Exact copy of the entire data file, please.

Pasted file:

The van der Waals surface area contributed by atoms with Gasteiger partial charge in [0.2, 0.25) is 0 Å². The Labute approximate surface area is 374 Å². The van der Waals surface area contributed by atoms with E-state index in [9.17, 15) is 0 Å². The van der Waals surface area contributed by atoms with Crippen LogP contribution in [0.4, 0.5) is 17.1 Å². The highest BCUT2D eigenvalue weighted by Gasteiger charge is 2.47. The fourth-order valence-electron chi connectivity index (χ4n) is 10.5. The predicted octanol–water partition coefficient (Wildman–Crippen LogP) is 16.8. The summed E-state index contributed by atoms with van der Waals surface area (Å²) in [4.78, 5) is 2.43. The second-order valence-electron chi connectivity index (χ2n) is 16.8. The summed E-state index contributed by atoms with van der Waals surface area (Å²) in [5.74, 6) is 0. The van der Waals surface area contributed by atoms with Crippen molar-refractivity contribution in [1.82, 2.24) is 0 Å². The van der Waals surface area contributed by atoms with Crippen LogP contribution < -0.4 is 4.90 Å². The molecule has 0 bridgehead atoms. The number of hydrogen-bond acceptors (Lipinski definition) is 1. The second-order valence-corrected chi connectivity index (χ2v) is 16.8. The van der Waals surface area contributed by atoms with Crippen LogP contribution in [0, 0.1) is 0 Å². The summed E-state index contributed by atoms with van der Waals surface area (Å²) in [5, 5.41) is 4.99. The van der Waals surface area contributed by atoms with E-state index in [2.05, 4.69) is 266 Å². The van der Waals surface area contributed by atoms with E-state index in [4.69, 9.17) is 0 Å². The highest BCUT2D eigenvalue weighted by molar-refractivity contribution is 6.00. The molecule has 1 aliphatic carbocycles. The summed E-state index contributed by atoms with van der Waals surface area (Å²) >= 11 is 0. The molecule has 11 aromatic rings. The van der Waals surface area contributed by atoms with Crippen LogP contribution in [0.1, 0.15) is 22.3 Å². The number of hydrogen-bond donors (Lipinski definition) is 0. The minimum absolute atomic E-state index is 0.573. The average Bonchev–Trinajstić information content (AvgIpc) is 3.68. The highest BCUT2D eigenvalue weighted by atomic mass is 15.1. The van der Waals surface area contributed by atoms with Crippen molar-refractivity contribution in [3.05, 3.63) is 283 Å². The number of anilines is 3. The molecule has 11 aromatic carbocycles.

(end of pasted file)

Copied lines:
The van der Waals surface area contributed by atoms with Gasteiger partial charge in [0.2, 0.25) is 0 Å². The Labute approximate surface area is 374 Å². The van der Waals surface area contributed by atoms with E-state index in [9.17, 15) is 0 Å². The van der Waals surface area contributed by atoms with Crippen LogP contribution in [0.4, 0.5) is 17.1 Å². The highest BCUT2D eigenvalue weighted by Gasteiger charge is 2.47. The fourth-order valence-electron chi connectivity index (χ4n) is 10.5. The predicted octanol–water partition coefficient (Wildman–Crippen LogP) is 16.8. The summed E-state index contributed by atoms with van der Waals surface area (Å²) in [4.78, 5) is 2.43. The second-order valence-electron chi connectivity index (χ2n) is 16.8. The summed E-state index contributed by atoms with van der Waals surface area (Å²) in [5.74, 6) is 0. The van der Waals surface area contributed by atoms with Crippen molar-refractivity contribution in [1.82, 2.24) is 0 Å². The van der Waals surface area contributed by atoms with Crippen LogP contribution < -0.4 is 4.90 Å². The molecule has 0 bridgehead atoms. The number of hydrogen-bond acceptors (Lipinski definition) is 1. The second-order valence-corrected chi connectivity index (χ2v) is 16.8. The van der Waals surface area contributed by atoms with Crippen LogP contribution in [0, 0.1) is 0 Å². The summed E-state index contributed by atoms with van der Waals surface area (Å²) in [5, 5.41) is 4.99. The van der Waals surface area contributed by atoms with E-state index in [2.05, 4.69) is 266 Å². The van der Waals surface area contributed by atoms with E-state index in [4.69, 9.17) is 0 Å². The highest BCUT2D eigenvalue weighted by molar-refractivity contribution is 6.00. The molecule has 1 aliphatic carbocycles. The summed E-state index contributed by atoms with van der Waals surface area (Å²) >= 11 is 0. The molecule has 11 aromatic rings. The van der Waals surface area contributed by atoms with Crippen LogP contribution in [0.1, 0.15) is 22.3 Å². The number of hydrogen-bond donors (Lipinski definition) is 0. The minimum absolute atomic E-state index is 0.573. The average Bonchev–Trinajstić information content (AvgIpc) is 3.68. The highest BCUT2D eigenvalue weighted by atomic mass is 15.1. The van der Waals surface area contributed by atoms with Crippen molar-refractivity contribution in [3.05, 3.63) is 283 Å². The number of anilines is 3. The molecule has 11 aromatic carbocycles.